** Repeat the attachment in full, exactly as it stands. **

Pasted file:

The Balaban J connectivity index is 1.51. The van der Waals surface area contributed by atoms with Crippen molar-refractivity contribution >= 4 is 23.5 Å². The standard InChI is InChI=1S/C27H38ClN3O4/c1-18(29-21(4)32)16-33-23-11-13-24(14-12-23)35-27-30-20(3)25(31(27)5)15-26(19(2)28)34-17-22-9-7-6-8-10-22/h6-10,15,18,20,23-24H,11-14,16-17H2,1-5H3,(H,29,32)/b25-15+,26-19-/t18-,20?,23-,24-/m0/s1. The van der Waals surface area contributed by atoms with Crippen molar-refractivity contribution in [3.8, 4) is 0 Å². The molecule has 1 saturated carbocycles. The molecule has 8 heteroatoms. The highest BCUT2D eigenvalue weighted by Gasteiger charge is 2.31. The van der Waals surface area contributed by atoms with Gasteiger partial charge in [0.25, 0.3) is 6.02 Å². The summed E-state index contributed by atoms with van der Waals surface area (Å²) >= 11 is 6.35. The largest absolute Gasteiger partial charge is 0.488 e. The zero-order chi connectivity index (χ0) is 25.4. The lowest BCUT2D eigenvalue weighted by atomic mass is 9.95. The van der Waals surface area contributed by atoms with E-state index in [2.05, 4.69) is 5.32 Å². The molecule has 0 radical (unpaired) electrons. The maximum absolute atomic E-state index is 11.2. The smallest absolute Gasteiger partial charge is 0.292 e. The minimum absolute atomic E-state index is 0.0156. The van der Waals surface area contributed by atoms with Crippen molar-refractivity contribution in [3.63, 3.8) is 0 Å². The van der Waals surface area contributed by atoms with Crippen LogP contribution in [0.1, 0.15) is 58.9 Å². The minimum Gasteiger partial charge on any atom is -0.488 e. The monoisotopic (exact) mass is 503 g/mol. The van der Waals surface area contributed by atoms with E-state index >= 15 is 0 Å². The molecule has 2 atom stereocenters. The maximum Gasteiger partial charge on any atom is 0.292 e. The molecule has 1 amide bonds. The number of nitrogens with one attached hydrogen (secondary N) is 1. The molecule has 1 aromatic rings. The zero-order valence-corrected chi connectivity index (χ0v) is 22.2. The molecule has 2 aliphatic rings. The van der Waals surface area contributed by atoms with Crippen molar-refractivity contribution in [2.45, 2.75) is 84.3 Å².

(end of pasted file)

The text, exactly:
The Balaban J connectivity index is 1.51. The van der Waals surface area contributed by atoms with Crippen molar-refractivity contribution >= 4 is 23.5 Å². The standard InChI is InChI=1S/C27H38ClN3O4/c1-18(29-21(4)32)16-33-23-11-13-24(14-12-23)35-27-30-20(3)25(31(27)5)15-26(19(2)28)34-17-22-9-7-6-8-10-22/h6-10,15,18,20,23-24H,11-14,16-17H2,1-5H3,(H,29,32)/b25-15+,26-19-/t18-,20?,23-,24-/m0/s1. The van der Waals surface area contributed by atoms with Crippen molar-refractivity contribution in [3.8, 4) is 0 Å². The molecule has 1 saturated carbocycles. The molecule has 8 heteroatoms. The highest BCUT2D eigenvalue weighted by Gasteiger charge is 2.31. The van der Waals surface area contributed by atoms with Gasteiger partial charge in [0.25, 0.3) is 6.02 Å². The summed E-state index contributed by atoms with van der Waals surface area (Å²) >= 11 is 6.35. The largest absolute Gasteiger partial charge is 0.488 e. The zero-order chi connectivity index (χ0) is 25.4. The lowest BCUT2D eigenvalue weighted by atomic mass is 9.95. The van der Waals surface area contributed by atoms with E-state index in [2.05, 4.69) is 5.32 Å². The molecule has 0 radical (unpaired) electrons. The maximum absolute atomic E-state index is 11.2. The smallest absolute Gasteiger partial charge is 0.292 e. The minimum absolute atomic E-state index is 0.0156. The van der Waals surface area contributed by atoms with Crippen molar-refractivity contribution in [3.63, 3.8) is 0 Å². The van der Waals surface area contributed by atoms with Crippen LogP contribution in [0.1, 0.15) is 58.9 Å². The minimum Gasteiger partial charge on any atom is -0.488 e. The monoisotopic (exact) mass is 503 g/mol. The van der Waals surface area contributed by atoms with E-state index >= 15 is 0 Å². The molecule has 2 atom stereocenters. The maximum Gasteiger partial charge on any atom is 0.292 e. The molecule has 1 amide bonds. The number of nitrogens with one attached hydrogen (secondary N) is 1. The molecule has 1 aromatic rings. The zero-order valence-corrected chi connectivity index (χ0v) is 22.2. The molecule has 2 aliphatic rings. The van der Waals surface area contributed by atoms with Crippen molar-refractivity contribution in [2.45, 2.75) is 84.3 Å².